How to Break a Habit
Most of us have heard the expression “Breaking up is hard to do.” This has merit, but you can still be highly successful in breaking a habit. In fact there are some tried and proven techniques that may help you break old habits no matter what they are. It all starts with recognizing bad habits and setting goals to replace or change them so you can improve your future performance.
Admitting the Problem – In order to want to change you have to recognize the need for change. The first step to breaking a habit is simply admitting that you have a problem.
Mentor Support – No doubt about it, a mentor can be the key to your success through affirmation. It is much easier to break a habit with the support of a mentor, or a trusted friend, who can help provide sound advice when things are not going your way.
Write down the habit that you want to break. Discuss it with your mentor or a trusted partner.
Visualize – See yourself as a new person without that cigarette or without biting your nails. See the places you can go to and feel more accepted and relaxed. See the benefits of breathing easier or writing in front of a group without being embarrassed. If it is something as simple as scratching your head too often, visualize yourself poised and confident with your hands in a relaxed position by your side. See the improvement, see your success and believe in the new you.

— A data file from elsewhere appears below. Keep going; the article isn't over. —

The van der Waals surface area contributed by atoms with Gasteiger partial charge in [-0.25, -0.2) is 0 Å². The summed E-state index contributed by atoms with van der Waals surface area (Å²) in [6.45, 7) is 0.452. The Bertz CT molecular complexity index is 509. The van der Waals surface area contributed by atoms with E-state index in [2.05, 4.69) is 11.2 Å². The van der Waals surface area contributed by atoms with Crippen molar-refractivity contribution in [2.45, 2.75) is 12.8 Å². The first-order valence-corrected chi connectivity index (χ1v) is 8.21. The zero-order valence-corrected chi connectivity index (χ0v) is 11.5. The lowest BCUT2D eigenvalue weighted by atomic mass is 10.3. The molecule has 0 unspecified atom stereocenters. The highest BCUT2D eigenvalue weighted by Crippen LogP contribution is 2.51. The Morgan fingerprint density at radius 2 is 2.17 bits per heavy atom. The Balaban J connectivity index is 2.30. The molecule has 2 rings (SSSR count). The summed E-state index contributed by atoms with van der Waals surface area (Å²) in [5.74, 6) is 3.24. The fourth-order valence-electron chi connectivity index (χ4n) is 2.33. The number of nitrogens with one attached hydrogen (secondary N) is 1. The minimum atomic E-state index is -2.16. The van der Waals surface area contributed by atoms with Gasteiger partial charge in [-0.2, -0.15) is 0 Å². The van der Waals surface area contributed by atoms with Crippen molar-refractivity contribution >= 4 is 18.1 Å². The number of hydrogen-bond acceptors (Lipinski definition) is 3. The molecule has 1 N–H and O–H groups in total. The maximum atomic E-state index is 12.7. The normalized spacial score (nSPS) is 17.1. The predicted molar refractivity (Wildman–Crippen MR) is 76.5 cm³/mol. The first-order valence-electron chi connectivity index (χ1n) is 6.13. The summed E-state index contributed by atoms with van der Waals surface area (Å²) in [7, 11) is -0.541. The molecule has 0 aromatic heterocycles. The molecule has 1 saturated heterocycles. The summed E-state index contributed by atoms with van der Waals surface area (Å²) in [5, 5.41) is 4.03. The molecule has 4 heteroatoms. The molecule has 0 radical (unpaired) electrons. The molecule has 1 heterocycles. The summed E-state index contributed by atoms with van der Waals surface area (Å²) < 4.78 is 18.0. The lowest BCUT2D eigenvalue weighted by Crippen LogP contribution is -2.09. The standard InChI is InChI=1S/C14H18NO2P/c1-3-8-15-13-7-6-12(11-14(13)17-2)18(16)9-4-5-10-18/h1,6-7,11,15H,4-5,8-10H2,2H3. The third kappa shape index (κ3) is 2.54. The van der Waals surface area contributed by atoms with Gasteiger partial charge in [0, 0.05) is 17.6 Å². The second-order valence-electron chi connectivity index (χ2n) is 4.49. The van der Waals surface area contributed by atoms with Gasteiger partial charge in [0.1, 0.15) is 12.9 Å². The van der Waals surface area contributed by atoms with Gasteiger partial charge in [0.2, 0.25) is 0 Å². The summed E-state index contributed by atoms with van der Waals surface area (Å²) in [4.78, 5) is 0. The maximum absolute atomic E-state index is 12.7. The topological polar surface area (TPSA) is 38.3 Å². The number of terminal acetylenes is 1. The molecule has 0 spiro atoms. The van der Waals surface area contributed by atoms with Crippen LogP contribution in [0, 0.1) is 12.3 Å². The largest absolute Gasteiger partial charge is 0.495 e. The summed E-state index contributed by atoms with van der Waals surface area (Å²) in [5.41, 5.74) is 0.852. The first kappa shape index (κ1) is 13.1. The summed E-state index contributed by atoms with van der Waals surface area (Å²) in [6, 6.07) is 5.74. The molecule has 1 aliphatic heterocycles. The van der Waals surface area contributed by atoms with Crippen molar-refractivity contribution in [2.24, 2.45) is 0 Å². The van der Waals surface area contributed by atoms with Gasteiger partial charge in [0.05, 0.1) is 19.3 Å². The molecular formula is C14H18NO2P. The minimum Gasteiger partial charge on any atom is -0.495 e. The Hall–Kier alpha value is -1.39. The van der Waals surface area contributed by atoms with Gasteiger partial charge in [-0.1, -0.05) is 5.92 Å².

Picture – You can go a step further and take pictures of your habit in action. Looking at yourself in a photo or a video biting your nails may give you the motivation not to let others see yourself doing this ever again. This may give you another reason to want change this habit immediately.
Make a Checklist – Keep a record and check every successful attempt you have each day of breaking an unwanted habit. This will help to note your progress and can serve as a confidence builder as your success increases.
Reward Systems – Using positive rewards can help to motivate you in accomplishing your ultimate goal – breaking a bad habit! It’s important that you use rewards that are helpful towards meeting your objective. For example, if you are trying to loose a few pounds and kick a late night snack habit, you would not want to use candy for a reward. A good reward can be a movie, a favorite television show or time out with a favorite sport or another activity that you enjoy.
Write down a few rewards that may help motivate you to break your habit. Explore any possibilities and be as creative as possible. Discuss these rewards with your mentor.
Exerpts from the book, "Mentoring To-Go!"